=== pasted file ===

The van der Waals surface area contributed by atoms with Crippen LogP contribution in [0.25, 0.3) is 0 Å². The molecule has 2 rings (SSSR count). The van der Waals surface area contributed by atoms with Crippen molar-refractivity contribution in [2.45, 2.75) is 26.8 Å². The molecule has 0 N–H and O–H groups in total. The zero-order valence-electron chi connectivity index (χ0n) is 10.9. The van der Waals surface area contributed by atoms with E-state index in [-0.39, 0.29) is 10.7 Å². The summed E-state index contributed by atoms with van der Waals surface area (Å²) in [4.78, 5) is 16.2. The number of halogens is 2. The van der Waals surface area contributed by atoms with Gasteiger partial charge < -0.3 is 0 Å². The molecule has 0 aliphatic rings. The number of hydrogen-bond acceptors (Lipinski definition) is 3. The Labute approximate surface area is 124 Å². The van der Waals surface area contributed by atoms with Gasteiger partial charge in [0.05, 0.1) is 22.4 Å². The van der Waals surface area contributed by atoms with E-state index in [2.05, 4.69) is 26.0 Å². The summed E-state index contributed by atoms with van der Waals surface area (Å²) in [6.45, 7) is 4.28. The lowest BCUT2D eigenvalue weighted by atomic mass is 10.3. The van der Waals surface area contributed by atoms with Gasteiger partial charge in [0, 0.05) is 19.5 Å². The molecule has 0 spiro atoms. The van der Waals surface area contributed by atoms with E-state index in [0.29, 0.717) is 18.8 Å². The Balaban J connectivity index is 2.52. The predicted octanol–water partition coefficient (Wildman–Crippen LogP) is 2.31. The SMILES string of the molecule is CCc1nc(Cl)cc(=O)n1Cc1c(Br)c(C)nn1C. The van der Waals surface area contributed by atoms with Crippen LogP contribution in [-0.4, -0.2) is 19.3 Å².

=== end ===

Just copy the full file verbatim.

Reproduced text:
The van der Waals surface area contributed by atoms with Crippen LogP contribution in [0.25, 0.3) is 0 Å². The molecule has 2 rings (SSSR count). The van der Waals surface area contributed by atoms with Crippen molar-refractivity contribution in [2.45, 2.75) is 26.8 Å². The molecule has 0 N–H and O–H groups in total. The zero-order valence-electron chi connectivity index (χ0n) is 10.9. The van der Waals surface area contributed by atoms with E-state index in [-0.39, 0.29) is 10.7 Å². The summed E-state index contributed by atoms with van der Waals surface area (Å²) in [4.78, 5) is 16.2. The number of halogens is 2. The van der Waals surface area contributed by atoms with Gasteiger partial charge < -0.3 is 0 Å². The molecule has 0 aliphatic rings. The number of hydrogen-bond acceptors (Lipinski definition) is 3. The Labute approximate surface area is 124 Å². The van der Waals surface area contributed by atoms with Gasteiger partial charge in [0.05, 0.1) is 22.4 Å². The van der Waals surface area contributed by atoms with E-state index in [2.05, 4.69) is 26.0 Å². The summed E-state index contributed by atoms with van der Waals surface area (Å²) in [6.45, 7) is 4.28. The lowest BCUT2D eigenvalue weighted by atomic mass is 10.3. The van der Waals surface area contributed by atoms with Gasteiger partial charge in [0, 0.05) is 19.5 Å². The molecule has 0 spiro atoms. The van der Waals surface area contributed by atoms with E-state index in [0.29, 0.717) is 18.8 Å². The Balaban J connectivity index is 2.52. The predicted octanol–water partition coefficient (Wildman–Crippen LogP) is 2.31. The SMILES string of the molecule is CCc1nc(Cl)cc(=O)n1Cc1c(Br)c(C)nn1C. The van der Waals surface area contributed by atoms with Crippen LogP contribution in [-0.4, -0.2) is 19.3 Å².